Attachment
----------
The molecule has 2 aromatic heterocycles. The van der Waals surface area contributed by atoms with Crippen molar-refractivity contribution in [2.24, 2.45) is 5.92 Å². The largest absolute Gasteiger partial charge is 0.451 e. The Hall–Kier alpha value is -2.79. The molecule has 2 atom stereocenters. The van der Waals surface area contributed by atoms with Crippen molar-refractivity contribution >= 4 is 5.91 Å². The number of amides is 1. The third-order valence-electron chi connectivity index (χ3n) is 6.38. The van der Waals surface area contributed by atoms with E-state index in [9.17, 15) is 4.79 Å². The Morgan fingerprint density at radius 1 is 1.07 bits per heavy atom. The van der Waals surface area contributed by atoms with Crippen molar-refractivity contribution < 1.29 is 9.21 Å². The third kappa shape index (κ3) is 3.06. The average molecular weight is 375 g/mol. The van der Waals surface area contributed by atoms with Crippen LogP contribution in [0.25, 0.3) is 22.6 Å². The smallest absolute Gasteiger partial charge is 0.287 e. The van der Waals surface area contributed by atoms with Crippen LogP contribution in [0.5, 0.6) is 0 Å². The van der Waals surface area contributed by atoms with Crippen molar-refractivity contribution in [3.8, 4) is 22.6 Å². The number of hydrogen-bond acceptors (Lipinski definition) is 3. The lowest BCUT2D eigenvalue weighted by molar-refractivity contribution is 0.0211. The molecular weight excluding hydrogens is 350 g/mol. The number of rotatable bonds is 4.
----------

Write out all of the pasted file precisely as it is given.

The molecule has 2 aromatic heterocycles. The van der Waals surface area contributed by atoms with Crippen molar-refractivity contribution in [2.24, 2.45) is 5.92 Å². The largest absolute Gasteiger partial charge is 0.451 e. The Hall–Kier alpha value is -2.79. The molecule has 2 atom stereocenters. The van der Waals surface area contributed by atoms with Crippen molar-refractivity contribution >= 4 is 5.91 Å². The number of amides is 1. The third-order valence-electron chi connectivity index (χ3n) is 6.38. The van der Waals surface area contributed by atoms with E-state index in [9.17, 15) is 4.79 Å². The Morgan fingerprint density at radius 1 is 1.07 bits per heavy atom. The van der Waals surface area contributed by atoms with Crippen molar-refractivity contribution < 1.29 is 9.21 Å². The third kappa shape index (κ3) is 3.06. The average molecular weight is 375 g/mol. The van der Waals surface area contributed by atoms with Crippen LogP contribution in [0.25, 0.3) is 22.6 Å². The smallest absolute Gasteiger partial charge is 0.287 e. The van der Waals surface area contributed by atoms with Crippen LogP contribution in [0.5, 0.6) is 0 Å². The van der Waals surface area contributed by atoms with Crippen molar-refractivity contribution in [3.8, 4) is 22.6 Å². The number of hydrogen-bond acceptors (Lipinski definition) is 3. The lowest BCUT2D eigenvalue weighted by molar-refractivity contribution is 0.0211. The molecular weight excluding hydrogens is 350 g/mol. The number of rotatable bonds is 4.